Definition: A formulation of the relationship between Jesus’ divinity and Jesus’ humanity.
More about the term: The hupostasis is the two natures in one Person, being Jesus Christ. Hupo means under, and stasis refers to substance. Though the English words “nature” and “substance” can be synonymous, meaning essence, we need to make a distinction for theological purposes. If nature is conceived of as a substantive entity, then nature and substance would be the same, and the incarnate Christ would consist of two substances, and would be two Persons (Nestorianism). But if “nature” is viewed as a “complex of attributes” this error is more apt to be avoided. The single Person of the incarnate Christ retained the total complex of divine attributes and possessed all the complex of human attributes essential to a perfect human being.
Here we must remedy Apollinarius’ thought on the Logos. Apollinarius believed that the Logos did not possess what would qualify as a human rational soul. On the contrary, the Logos, in consistence with the Imago Dei, does possess the attributes of a human rational soul. If the Logos does not posses the attributes, it compromises the Imago Dei and then we would not be made completely in the Image of God.
What makes a human a human? —A physical body and a rational soul.
What makes God to be God? —Divine necessity and divine attributes.
So how can He be ignorant if He is God? How can He not sin if He is human? Is there a polarity here?
No, once there is a rational conception of the two natures in one Being, it fits like a puzzle. Though these questions are not all the questions there may be, they are examples of how the two natures function in a rational compatibility. Self-consciousness may play a role. The question is whether Christ in His own self-consciousness was aware of His deity and humanity. The answer is that the Person was always aware in Himself to His deity and that the Person grew in self-consciousness with respect to His humanity.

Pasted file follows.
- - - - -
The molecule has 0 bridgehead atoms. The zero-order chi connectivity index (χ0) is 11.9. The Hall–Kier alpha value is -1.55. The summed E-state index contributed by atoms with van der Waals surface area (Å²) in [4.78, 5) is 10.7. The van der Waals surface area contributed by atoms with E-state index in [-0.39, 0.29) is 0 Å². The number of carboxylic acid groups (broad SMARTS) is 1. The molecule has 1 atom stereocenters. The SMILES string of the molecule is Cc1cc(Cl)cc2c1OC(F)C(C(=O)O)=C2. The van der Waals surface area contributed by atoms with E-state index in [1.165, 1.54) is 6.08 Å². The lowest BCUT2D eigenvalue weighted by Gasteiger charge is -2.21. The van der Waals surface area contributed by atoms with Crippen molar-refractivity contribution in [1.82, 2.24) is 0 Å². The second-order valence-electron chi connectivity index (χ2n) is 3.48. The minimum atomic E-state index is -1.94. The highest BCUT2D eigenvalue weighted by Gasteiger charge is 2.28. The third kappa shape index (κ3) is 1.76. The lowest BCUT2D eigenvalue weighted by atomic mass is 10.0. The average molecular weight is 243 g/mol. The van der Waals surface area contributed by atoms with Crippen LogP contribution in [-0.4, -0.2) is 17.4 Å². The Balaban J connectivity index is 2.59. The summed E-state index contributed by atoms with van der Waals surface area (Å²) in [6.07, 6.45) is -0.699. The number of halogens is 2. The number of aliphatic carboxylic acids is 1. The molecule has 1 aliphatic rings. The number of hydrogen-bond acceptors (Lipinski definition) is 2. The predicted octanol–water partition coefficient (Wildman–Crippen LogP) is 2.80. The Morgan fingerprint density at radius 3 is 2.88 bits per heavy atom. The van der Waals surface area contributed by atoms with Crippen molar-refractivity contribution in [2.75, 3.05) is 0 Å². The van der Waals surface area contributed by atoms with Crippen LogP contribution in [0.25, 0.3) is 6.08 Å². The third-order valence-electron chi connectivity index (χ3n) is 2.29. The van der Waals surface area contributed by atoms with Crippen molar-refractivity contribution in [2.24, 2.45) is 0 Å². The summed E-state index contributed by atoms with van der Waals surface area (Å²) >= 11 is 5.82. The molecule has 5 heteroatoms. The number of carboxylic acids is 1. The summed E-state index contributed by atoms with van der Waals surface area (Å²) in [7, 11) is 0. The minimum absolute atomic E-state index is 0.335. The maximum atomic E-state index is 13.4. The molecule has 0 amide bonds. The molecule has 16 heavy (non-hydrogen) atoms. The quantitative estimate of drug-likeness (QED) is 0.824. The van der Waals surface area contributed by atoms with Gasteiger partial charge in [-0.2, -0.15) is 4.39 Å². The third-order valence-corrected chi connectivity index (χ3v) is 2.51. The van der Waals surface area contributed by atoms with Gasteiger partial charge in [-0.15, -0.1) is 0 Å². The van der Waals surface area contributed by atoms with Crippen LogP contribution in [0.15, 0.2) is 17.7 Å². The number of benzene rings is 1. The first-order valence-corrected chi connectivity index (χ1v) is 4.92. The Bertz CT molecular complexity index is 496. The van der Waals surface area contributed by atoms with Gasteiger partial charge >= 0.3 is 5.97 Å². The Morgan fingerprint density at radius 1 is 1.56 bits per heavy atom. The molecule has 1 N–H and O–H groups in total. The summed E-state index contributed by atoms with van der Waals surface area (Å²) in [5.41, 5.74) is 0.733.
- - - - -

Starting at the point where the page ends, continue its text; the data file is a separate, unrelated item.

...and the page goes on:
Jesus is able to be sinless because although the Bible teaches that everyone has sinned (Rom. 3:23), sin is not necessary. Recall the possibility of a world that does and does not have sin (used in the problem of evil):
There is a possible world in which all free creatures willingly and freely choose to do right.
There is a possible world in which all free creatures willingly and freely choose to do evil.
Thus, it is possible that every world God could create containing free creatures would be a world with sin and evil.
This does not mean that Jesus is created (outside of the biological human complexity that exists in the physical body). This is in relation to Jesus as a free agent, even more so due to humans having the notion permission. The two natures exist eternally and are not created (Imago Dei). In this logic, we can see that human righteousness is not dependent upon sin (just as we have a rational soul in our human nature, we can choose to do right without necessity of wrong). So it is possible for Jesus to be genuinely tempted (in His human nature), while still maintaining His divine nature. Jesus’ human nature was able to feel the draw and lure of temptation but would not be able to sin because of His divine nature. God cannot feel the draw and lure of temptation, thus it was His human nature that was tempted. To sum this point up, righteousness is not contingent upon sin.
 This point disagrees with the Fifth Ecumenical Council, which affirmed diothelitism (two wills of Christ). I would tend to believe there to be only one will, otherwise there would be a duality of two persons (Nestorianism). There was a full human mind and intellect with a rational soul.